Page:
Why do supermarkets shrink-wrap cucumbers?Home » Latest issue » Good, issue 1 » Good start » Why do supermarkets shrink-wrap cucumbers?
The more we try to live a low-impact life, the more we notice the things standing in our way. Why do they do that? Why can’t I do this? Is this okay? Is everyone else this blimmin’ confused? Well, yes. Just as well we’re here to help, then.
So, why do supermarkets shrink-wrap cucumbers?
For once, you can’t blame your local supermarket for getting carried away with its plastic wrap—telegraph cucumbers are wrapped way back at the greenhouse.
Produce department supervisor at Mt Albert Pak ‘n’ Save, Beverley Gock, says there are a couple of reasons why greenhouses shrink-wrap telegraph cucumbers.
The first is to differentiate telegraph cucumbers (the ones with skin you can eat), from short cucumbers (with tough skin that needs peeling). The second is that it helps keep the cucumber fresh.
But growers don’t wrap individual apples to keep them fresh, or to indicate that edible skin is beneath the wrapper. We turned to Turners and Growers, where Dennis Patel had another two reasons for us: “They go soft,” he says.
“They get floppy. It’s hard not to be naughty, isn’t it?”
“They’ve got a very soft, delicate skin. In Europe they sell them un-wrapped, but they don’t grow them as big as we do here.”
Ever-suspicious of unnecessary packaging, we triple-checked with Naturally Organic, supplier of organic veggie boxes to the Auckland region.
Yup, they shrink-wrap their telegraph cucumbers too, “for freshness.”
If you want your cucumbers unwrapped, we suggest you buy them direct from your local farmer’s market—or grow them yourself.
Could the mercury in energy-efficient lightbulbs harm me or my family?
Compact fluorescent lightbulbs (CFLs) each contain about 4mg of mercury—about 0.4% of the mercury in a single old-fashioned thermometer, and a whole lot further away from your mouth. It’s also less than the mercury released by a coal-powered plant to generate the electricity used by an old-fashioned incandescent lightbulb.
Mercury is toxic, but it’s safely contained inside the lightbulb—and even if the bulb breaks, the amount of mercury in a single CFL isn’t a health hazard. The broken glass is much more likely to hurt you, so wear gloves to clean up a breakage.
The problem with energy-saving bulbs is in their disposal en masse. Hundreds of CFLs being dumped in the same landfill will eventually add up to a lot of mercury, so when your bulbs eventually die it’s important not to put them out with the rubbish. Instead, ring your local city council to ask about disposal; some offer a Hazmobile collection service, others have drop-off points. A few Shell service stations also take back the bulbs, but not all of them, so phone first.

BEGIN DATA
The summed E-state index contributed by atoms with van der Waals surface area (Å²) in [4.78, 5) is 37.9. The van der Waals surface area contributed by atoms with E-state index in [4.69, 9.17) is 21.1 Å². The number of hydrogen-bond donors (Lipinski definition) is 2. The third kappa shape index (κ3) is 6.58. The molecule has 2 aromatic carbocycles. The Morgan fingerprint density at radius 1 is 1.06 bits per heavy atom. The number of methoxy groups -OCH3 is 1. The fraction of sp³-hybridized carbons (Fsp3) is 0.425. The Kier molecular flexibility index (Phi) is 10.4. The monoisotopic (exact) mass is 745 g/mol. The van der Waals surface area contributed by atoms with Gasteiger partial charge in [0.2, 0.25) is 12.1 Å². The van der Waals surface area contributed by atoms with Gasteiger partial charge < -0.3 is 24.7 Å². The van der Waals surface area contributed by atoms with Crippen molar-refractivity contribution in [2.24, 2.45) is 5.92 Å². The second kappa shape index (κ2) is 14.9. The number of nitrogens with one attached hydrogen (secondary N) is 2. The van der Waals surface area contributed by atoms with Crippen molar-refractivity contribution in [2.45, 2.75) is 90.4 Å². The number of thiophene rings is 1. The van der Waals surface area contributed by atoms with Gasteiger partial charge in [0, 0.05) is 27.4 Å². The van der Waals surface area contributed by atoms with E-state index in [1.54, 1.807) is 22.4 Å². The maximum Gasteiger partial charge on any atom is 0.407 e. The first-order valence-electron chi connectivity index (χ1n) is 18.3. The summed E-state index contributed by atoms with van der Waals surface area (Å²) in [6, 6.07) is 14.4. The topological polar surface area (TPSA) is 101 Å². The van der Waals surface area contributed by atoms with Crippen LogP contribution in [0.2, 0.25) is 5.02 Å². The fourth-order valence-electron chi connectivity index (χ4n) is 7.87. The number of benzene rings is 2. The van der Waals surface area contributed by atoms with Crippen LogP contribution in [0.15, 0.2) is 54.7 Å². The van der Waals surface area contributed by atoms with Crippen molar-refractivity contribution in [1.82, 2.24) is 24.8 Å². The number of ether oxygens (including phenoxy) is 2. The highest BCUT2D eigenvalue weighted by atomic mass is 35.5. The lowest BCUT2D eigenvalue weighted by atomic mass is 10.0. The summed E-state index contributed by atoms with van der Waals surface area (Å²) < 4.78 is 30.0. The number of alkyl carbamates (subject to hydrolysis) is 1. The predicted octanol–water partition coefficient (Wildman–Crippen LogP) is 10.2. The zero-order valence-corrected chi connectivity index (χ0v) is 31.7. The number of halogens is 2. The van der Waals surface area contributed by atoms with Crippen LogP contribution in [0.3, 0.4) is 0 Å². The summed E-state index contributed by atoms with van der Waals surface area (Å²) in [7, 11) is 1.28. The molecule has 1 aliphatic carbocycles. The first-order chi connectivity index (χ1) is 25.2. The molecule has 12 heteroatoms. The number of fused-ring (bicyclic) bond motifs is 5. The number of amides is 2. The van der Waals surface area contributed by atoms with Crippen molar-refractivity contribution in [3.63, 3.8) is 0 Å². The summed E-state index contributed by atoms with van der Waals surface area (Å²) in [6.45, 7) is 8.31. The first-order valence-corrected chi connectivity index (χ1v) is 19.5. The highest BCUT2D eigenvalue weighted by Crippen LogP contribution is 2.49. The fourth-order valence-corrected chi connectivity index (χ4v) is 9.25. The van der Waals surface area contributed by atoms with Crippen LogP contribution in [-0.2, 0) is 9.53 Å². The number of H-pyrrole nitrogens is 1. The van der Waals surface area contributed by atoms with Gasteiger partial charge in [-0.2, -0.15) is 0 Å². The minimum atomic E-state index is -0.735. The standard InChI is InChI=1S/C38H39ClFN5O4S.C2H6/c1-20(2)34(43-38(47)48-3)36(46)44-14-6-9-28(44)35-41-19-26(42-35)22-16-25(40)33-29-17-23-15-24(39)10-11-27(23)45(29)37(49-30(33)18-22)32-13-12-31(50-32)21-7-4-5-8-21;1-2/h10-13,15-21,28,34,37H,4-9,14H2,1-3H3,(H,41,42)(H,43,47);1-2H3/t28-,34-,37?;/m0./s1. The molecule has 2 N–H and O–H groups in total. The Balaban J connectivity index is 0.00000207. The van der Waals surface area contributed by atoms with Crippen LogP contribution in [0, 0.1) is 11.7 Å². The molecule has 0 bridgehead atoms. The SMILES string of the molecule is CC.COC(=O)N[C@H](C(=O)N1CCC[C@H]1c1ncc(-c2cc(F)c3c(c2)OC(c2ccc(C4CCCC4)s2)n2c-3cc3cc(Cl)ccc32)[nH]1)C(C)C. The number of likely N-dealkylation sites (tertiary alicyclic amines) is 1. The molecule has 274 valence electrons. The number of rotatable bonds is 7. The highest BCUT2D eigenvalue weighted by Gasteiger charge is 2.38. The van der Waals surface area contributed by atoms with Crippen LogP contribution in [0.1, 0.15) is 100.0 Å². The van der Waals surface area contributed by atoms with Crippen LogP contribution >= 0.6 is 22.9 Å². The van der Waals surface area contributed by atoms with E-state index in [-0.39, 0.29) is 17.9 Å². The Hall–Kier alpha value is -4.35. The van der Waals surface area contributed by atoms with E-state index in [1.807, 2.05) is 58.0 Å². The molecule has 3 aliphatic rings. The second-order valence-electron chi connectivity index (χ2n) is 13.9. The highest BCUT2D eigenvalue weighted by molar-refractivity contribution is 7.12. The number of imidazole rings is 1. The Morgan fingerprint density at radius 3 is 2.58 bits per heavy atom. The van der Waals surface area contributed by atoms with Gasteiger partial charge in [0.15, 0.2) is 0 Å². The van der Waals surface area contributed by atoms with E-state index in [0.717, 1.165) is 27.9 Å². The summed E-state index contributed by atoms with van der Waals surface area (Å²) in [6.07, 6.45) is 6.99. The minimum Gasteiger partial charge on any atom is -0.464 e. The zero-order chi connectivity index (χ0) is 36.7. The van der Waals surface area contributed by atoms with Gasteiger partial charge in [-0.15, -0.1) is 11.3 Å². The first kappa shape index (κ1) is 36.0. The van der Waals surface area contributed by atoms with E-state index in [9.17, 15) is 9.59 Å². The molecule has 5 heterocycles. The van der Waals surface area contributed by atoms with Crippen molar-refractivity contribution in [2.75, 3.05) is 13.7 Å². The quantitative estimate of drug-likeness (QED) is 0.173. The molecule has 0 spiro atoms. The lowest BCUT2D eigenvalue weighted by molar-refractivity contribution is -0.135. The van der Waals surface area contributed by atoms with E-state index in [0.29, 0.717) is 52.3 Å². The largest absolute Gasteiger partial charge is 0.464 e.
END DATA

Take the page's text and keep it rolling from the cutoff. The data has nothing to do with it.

Don’t let the hassle of disposal put you off: you won’t have to deal with it often, as each CFL should last about eight years.
Why can’t I buy appliances without all that polystyrene packaging around them?
The short answer: the polystyrene is there to protect the appliance in transit.
For the long answer, we asked Fisher & Paykel’s recycling manager George Gray and product marketing manager Miles Webster whether F&P would consider using biodegradable alternatives to plastic-based polystyrene, like cornstarch ‘eco-foam’.
Encouragingly, the company has already tried it. Unfortunately, the environmental advantage of cornstarch (it dissolves in water) was its packaging downfall for F&P.
Exported appliances are subject to a wide range of temperatures, says Webster, and the moisture in the air in both hot countries (such as Thailand) and cold European climates creates dampness that causes cornstarch foam to deteriorate. F&P also tried cardboard pulp packaging, but found it added too much weight to the boxed appliances.
So, polystyrene it is—but F&P is doing its best to tackle the packaging problem from the other end. When you have a new F&P appliance delivered, the delivery van will remove all the packaging, whisking it straight back to F&P HQ for re-use (in other local deliveries) or recycling (the polystyrene becomes coat-hangers and fruit punnets, among other things). They’ll also take your old appliance for recycling, no matter what brand it is.
Why can’t I recycle Tetrapak cartons or the tops from my plastic milk bottles?
The good news is that if you live in an area served by the Auckland or Manukau City Councils, from 30 June this year you can recycle your Tetrapak cartons and milk bottle tops, as well as plastics with all recycling numbers (1 to 7) and even pizza boxes. They haven’t relaxed the rules; rather, the two councils have teamed up to contract the services of a new, state-of-the-art recycling facility in Onehunga.
The Visy Recycling centre, known as a materials recovery facility, is the most advanced in the southern hemisphere. It’s able to sort up to 160,000 tonnes a year, so it’s possible that other councils will contract the facility in future. Visy is an Australian company, with the advantage of size and international markets for on-selling the materials it recovers. (Yes, your recycling is sold; pulped or melted, it has value as a raw material for other products.)
The reason other city councils don’t collect Tetrapak cartons is because the cardboard is tough to separate from its plastic coating and foil lining, and so it is difficult to on-sell. It’s also hard to find a market for those small plastic lids—plus, stray lids can fly out of the baler used to compress the plastic. Heck, that could take someone’s eye out, and you wouldn’t want that on your conscience now, would you?